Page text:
“One of the things that I loathe is when somebody will choose something artsy just for the sake of trying to impress somebody else with their knowledge of obscurity. I could’ve padded a list of the ’10 records that changed my life’ with, I don’t know, Ornette Coleman or whoever, but I didn’t want to go there. And besides, Thriller is… it’s everything.
“The album predates me, so it’s the kind of thing that was always there. Bad came out in ’87, but Michael was putting out singles from Thriller all the way up to that. As a toddler, I was hearing those singles over and over again. It was still very, very fresh and relevant to me.
“The thing that I find so fascinating about a record like Thriller is, it was so big. It was so defined and so Michael Jackson that nobody even bothered to knock it off. That’s a feat. I’ve seen people make allusions to it visually, and I’ve heard people make allusions to it in spirit. But I’ve never heard of anybody sitting down and saying, ‘OK, I want to write Baby Be Mine,' or 'I’m going to write a song like Thriller.’ Thriller was the last song that sounded like Thriller.
“If anything, that makes me want to stand up for the album even more. There’s always going to be some snooty rock snob who’s going to be like, ‘Ah, you know, Thriller… whatever.’ But it’s like, ‘No, man. For real. This record is everything that they say it is. It’s that good.’”
Eddie Harris – The Electrifying Eddie Harris (1967)
“This was a really big thing for me. My dad was a folk musician, but before he quit and got a real job, he had a folk-fusion band. The closest thing I can compare it to is Joni Mitchell’s band that she had with Jaco Pastorius. It was kind of like that.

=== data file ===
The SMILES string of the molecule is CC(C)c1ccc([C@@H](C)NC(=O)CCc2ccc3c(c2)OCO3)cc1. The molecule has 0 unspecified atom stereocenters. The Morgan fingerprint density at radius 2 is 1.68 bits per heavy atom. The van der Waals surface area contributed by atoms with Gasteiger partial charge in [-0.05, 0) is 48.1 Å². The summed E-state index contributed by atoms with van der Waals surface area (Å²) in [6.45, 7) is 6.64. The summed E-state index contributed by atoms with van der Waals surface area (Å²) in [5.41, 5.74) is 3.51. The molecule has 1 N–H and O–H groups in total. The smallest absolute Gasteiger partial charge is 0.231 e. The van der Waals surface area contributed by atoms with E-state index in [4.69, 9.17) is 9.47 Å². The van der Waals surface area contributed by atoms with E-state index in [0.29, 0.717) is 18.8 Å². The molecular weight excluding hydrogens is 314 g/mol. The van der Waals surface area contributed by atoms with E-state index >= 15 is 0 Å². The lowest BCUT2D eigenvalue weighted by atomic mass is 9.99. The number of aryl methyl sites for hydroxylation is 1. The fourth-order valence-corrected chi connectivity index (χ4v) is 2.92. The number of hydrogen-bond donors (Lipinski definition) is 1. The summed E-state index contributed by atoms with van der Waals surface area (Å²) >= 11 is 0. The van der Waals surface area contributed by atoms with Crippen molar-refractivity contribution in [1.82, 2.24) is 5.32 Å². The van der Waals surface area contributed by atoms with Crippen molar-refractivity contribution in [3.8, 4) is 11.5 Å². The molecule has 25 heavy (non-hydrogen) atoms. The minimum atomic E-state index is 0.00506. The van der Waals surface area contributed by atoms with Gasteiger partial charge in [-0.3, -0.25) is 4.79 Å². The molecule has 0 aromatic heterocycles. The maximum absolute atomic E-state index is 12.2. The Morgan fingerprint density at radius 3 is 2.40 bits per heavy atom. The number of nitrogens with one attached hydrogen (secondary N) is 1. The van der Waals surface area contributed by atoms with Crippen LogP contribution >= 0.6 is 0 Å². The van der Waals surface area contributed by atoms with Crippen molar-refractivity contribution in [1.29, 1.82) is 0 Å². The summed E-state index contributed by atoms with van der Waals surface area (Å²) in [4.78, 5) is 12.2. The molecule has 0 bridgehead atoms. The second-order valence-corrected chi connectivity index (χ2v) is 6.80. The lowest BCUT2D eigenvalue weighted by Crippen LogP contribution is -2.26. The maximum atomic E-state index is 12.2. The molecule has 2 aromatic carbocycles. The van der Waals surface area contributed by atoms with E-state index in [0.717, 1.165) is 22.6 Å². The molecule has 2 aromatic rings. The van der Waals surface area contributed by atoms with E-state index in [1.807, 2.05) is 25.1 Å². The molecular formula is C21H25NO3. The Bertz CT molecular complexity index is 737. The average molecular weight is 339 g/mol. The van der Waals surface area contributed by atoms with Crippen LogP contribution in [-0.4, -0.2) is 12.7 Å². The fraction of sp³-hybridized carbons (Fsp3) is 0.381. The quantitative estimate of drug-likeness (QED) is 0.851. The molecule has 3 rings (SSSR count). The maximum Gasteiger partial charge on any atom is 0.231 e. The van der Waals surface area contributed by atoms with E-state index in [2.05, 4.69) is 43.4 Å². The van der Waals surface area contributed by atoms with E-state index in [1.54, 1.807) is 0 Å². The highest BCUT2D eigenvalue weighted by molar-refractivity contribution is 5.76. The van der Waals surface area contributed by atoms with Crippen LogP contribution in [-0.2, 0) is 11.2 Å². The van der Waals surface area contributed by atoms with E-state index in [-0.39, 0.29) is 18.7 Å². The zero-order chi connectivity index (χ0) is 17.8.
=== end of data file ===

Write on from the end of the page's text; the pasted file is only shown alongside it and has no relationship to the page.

“So fusion jazz was always around me as a kid – that’s a sentence I’ve only heard come out of my own mouth. [Laughs] Eddie Harris is easily my favorite player ever. The things I like about him are, he can be really impressive and wow you with a really wild run, but more often than not, he’s going to rely on a really good rhythm and melody. It’s almost like the really delicate pop version of weird, left-field music.
“I read a review of him once that said he needed gimmicks, which is untrue – he doesn’t. And then he has the gimmick, and that’s awesome. Like, if you take the gimmick out, it’s still really good music, but put the gimmick in and it’s even more fun.
“The Electrifying Eddie Harris is the album that kind of establishes that he’s the guy who runs the saxophone through a synthesizer, which is just a wild idea. But from there he has albums where he sings through a trumpet bell, or he invents hybrid instruments, like a saxophone-fingered instrument with a trumpet mouthpiece. But he always made hummable songs that stuck in my head. I really love this album.”